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Wet Mars: Plentiful, Readily-Available Martian Water and its Implications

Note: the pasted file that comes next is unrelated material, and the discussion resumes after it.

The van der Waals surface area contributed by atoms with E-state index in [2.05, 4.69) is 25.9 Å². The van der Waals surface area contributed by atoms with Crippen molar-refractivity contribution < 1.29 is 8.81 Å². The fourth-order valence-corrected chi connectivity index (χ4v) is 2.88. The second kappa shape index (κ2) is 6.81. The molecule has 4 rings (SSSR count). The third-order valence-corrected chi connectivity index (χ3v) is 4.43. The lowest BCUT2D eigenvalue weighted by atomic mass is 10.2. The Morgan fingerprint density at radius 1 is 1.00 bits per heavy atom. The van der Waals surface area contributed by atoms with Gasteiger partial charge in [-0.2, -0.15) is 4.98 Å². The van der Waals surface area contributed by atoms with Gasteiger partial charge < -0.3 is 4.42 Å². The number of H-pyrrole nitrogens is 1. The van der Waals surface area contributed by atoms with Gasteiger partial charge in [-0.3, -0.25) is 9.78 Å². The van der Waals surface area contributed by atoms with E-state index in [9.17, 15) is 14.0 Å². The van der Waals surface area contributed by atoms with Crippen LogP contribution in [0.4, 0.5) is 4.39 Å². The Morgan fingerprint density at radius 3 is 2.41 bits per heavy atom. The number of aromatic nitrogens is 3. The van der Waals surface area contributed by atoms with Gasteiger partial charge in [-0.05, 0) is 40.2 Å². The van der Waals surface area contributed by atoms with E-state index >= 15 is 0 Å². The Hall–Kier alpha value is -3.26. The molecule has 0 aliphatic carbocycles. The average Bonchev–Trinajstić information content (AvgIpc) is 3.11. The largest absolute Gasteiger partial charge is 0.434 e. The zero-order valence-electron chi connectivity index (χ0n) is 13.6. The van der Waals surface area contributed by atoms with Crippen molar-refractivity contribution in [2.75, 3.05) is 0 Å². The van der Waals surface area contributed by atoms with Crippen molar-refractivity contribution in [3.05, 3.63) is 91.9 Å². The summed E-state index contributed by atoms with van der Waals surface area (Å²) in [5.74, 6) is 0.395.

These relatively very modest leaving-LEO masses for round-trip manned expeditions to Solar system destinations hitherto considered to be unattainably distant relative to contemporary human technology should motivate serious thought about mounting such expeditions during the next few minimum-energy “launch windows.” That most all of the leaving-LEO mass in all of these cases is comprised of water products – LH2 and LO2 – and thus of material which may be Earth-orbited in convenient-sized parcels with high-acceleration, potentially low-cost means, should be especially thought provoking. Moving Out From Here What’s a reasonable path to follow along the lines just sketched, leading from the present to a first crew return from the Red Planet – or to launching of an manned expedition to the Jovian or Saturnian systems? It might be reasonable to first design, then to prototype in sub-scale, and then to build in full-scale such a Water Plant for Earth-side evaluation. Such evaluation presumably would culminate in an environmental chamber that duplicates the key features of the Martian surface, atmosphere and sky – and likely would involve a Water Plant implemented in something like 1% of full scale, i.e., a 1-meter scale-size, producing 1 liter/day of water. Once the basic design had thereby been qualified and a full-scale one had been deployed satisfactorily in Earth-surface simulation from an aslanded package, it would be appropriate to send the full-scale system to Mars for real field trials. Even the first such trial could lay the Martian logistics foundation for a follow-on manned expedition in the next launch window 25 months thereafter, if it were adequately successful. It’s readily feasible to send a full-scale Water Plant of the type sketched above to the Martian surface on a single AtlasCentaur-class launch inserting an aerobraked descent package into trans-Mars orbit, to deploy it and put it into operation robotically once it’s landed, and then to operate it until its water and cryogenic propellant tanks all are full. A manned expedition, perhaps carrying a back-up Water Plant as well as a Mars Greenhouse, could thereafter leave for Mars in a far smaller – and corresponding less expensive – total mission-package than any currently contemplated. A program of this type seemingly would fit aptly within a NASA Discovery programmatic time-and-dollar envelope – if it were planned and executed in a thoroughly competent and reasonably innovative manner (e.g., involving collaborations between major technical universities and aerospace primes). As such, it would constitute a notably lowcost, short execution-time technology-demonstrator and mission-enabler of remarkably large proportions for the first manned expedition to Mars. Eventually, sustained-and-concatenated exercising of human ingenuity will reduce the cost of a first human expedition to Mars – and to the icy Jovian and Saturnian Moons – to levels such that even non-governmental resources will suffice readily to sponsor it. We offer the Martian Water Plant sketched in the foregoing as a stone for use in raising this great edifice of technology-and-intellect, moreover in our time. Acknowledgments We thank our many colleagues who have discussed with us over the past third-century various aspects of the manned exploration and settlement of Mars; we regret not being able to acknowledge them individually. No claim is made for originality, either of the basic concepts or the specific technological approaches, discussed in the foregoing, any number of which may have been anticipated by others unknown to us.